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The First National Government of New Zealand was the government of New Zealand from 1949 to 1957. It was a conservative government best remembered for its role in the 1951 waterfront dispute. It also began the repositioning of New Zealand in the cold war environment. Although New Zealand continued to assist Britain in situations such as the Malayan Emergency, it now became connected to Australia and the United States through the ANZUS agreement.
The 1951 New Zealand waterfront dispute was the largest and most widespread industrial dispute in New Zealand history. During the time, up to twenty thousand workers went on strike in support of waterfront workers protesting against financial hardships and poor working conditions. Thousands more refused to handle "scab" goods. The dispute, sometimes referred to as the waterfront lockout or waterfront strike, lasted 151 days—from 13 February to 15 July 1951.
The Malayan Emergency was a guerrilla war fought in pre- and post-independence Federation of Malaya, from 1948 until 1960. The belligerents were the Commonwealth armed forces against the Malayan National Liberation Army (MNLA), the military arm of the Malayan Communist Party (MCP).
The Australia, New Zealand, United States Security Treaty is the 1951 collective security non-binding agreement between Australia and New Zealand and, separately, Australia and the United States, to co-operate on military matters in the Pacific Ocean region, although today the treaty is taken to relate to conflicts worldwide. It provides that an armed attack on any of the three parties would be dangerous to the others, and that each should act to meet the common threat. It set up a committee of foreign ministers that can meet for consultation.
Domestically, the First National Government presided over a steady rise in the average standard of living, and by 1957 New Zealand was, in the words of the historian Keith Sinclair, "a materialist's paradise." In 1957, the National Party published a book entitled "A Record of Achievement: The Work of the National Government, 1949–1957,” detailing its accomplishments in office. Under National’s leadership, according to the publication, people now had more money, pensions, cattle, sheep, university scholarships, overseas trips, radios, washing machines, vacuum cleaners, electric toasters, houses, motor vehicles, and telephones. As summed up by Sidney Holland in a foreword, 'New Zealand is a happier, healthier and more prosperous nation'.
Sir Keith Sinclair, CBE was a poet and noted historian of New Zealand.
Sir Sidney George Holland was a New Zealand politician who served as the 25th Prime Minister of New Zealand from 13 December 1949 to 20 September 1957. He was instrumental in the creation and consolidation of the New Zealand National Party, which was to dominate New Zealand politics for much of the second half of the 20th century.
The Legislative Council of New Zealand existed from 1841 until 1951. When New Zealand became a colony in 1841 the Legislative Council was established as the country's first legislature; it was reconstituted as the upper house of a bicameral legislature when New Zealand became self-governing in 1852.
The suicide squad in New Zealand was a so-nicknamed group of New Zealand Legislative Councillors appointed in 1950 by Prime Minister Sidney Holland tasked with voting the New Zealand Legislative Council out of existence.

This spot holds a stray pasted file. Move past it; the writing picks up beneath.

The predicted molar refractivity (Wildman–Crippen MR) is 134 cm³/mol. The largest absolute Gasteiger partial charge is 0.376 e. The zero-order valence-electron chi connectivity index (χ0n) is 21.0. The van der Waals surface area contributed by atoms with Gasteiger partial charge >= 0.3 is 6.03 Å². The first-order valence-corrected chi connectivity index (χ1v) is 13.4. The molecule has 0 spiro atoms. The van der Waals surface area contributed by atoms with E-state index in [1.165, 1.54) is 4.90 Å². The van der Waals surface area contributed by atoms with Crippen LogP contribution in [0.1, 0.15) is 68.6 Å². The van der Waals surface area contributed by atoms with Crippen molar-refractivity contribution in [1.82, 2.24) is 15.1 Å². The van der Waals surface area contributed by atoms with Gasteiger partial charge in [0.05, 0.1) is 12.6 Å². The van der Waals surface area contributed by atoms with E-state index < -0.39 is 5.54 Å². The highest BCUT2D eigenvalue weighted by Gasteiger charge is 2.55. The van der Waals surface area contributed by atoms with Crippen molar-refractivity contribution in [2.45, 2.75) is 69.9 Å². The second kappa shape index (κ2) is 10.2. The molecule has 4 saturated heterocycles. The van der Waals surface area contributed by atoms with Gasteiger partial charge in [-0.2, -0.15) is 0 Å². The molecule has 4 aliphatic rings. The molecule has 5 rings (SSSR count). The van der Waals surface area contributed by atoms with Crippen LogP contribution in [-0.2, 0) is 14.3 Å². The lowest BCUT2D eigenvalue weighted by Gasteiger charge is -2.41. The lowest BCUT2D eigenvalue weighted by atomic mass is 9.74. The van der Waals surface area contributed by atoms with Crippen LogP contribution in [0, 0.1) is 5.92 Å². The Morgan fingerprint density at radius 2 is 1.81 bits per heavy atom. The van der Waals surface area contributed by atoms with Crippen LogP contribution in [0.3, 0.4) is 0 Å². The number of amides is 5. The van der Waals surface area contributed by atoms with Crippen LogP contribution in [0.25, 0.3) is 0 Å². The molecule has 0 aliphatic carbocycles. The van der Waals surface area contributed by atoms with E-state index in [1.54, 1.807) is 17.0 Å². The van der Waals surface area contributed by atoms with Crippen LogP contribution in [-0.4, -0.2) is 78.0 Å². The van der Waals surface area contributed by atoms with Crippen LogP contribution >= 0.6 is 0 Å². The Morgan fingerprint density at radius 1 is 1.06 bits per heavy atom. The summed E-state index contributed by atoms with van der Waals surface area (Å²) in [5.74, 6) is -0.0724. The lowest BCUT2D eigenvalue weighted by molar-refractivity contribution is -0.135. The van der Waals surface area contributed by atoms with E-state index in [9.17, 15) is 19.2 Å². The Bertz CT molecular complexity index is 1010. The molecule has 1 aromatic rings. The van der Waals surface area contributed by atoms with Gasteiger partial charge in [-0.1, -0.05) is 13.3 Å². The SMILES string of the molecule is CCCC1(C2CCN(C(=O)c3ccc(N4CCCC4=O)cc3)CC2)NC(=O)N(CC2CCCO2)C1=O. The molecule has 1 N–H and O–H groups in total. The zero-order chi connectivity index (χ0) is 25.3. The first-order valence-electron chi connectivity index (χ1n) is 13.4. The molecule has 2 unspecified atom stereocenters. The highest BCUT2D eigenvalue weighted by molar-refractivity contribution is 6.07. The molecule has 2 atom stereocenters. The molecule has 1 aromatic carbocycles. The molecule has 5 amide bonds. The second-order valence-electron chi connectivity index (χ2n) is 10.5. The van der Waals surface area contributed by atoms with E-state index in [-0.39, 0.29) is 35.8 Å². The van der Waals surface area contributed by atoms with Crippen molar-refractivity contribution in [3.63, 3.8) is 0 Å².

The Deputy Prime Minister of New Zealand is the second-most senior minister in the Government of New Zealand, although this seniority does not necessarily translate into power. The office was created as a ministerial portfolio in 1954. The officeholder usually deputises for the Prime Minister at official functions. The current Deputy Prime Minister is Winston Peters, the Leader of New Zealand First.
Rationing is the controlled distribution of scarce resources, goods, or services, or an artificial restriction of demand. Rationing controls the size of the ration, which is one's allowed portion of the resources being distributed on a particular day or at a particular time. There are many forms of rationing, and in western civilization people experience some of them in daily life without realizing it.
The Fletcher Construction Company Limited is a New Zealand construction company and a subsidiary of Fletcher Building. It and Higgins Contractors Ltd make up the Construction division of Fletcher Building. Fletcher Construction is widely recognised in New Zealand, and has delivered various iconic projects including constructing the Auckland Sky Tower.
Kawerau is a town in the Bay of Plenty region of the North Island of New Zealand. It is situated 100 km south-east of Tauranga and 58 km east of Rotorua. It is the seat of the Kawerau District Council, and the only town in Kawerau District.
This period marked a shift in New Zealand's foreign policy. Before World War II New Zealand lacked an independent foreign policy, instead opting to simply follow and support Britain. New Zealand's participation in World War II was part of this – Prime Minister Michael Joseph Savage had declared that 'where Britain goes we go', and New Zealand troops had fought almost exclusively in Europe rather than in the Pacific, where Japanese forces threatened New Zealand. At the start of the war it had been assumed that the Royal Navy would protect New Zealand, but the Fall of Singapore showed this to be a false assumption. New Zealand turned to the United States for protection. The beginning of the Cold War, and communist successes in China made many New Zealanders feel in need of this protection. New Zealand therefore entered the ANZUS pact with Australia and the United States, each pledging to defend the others if they were attacked. Fear of the communist threat from Asia also motivated the introduction of compulsory military training and New Zealand's participation in the Korean War and the Malayan Emergency. However, there was still considerable support for Britain, which led to New Zealand giving Britain moral support (but no practical help) during the Suez Crisis.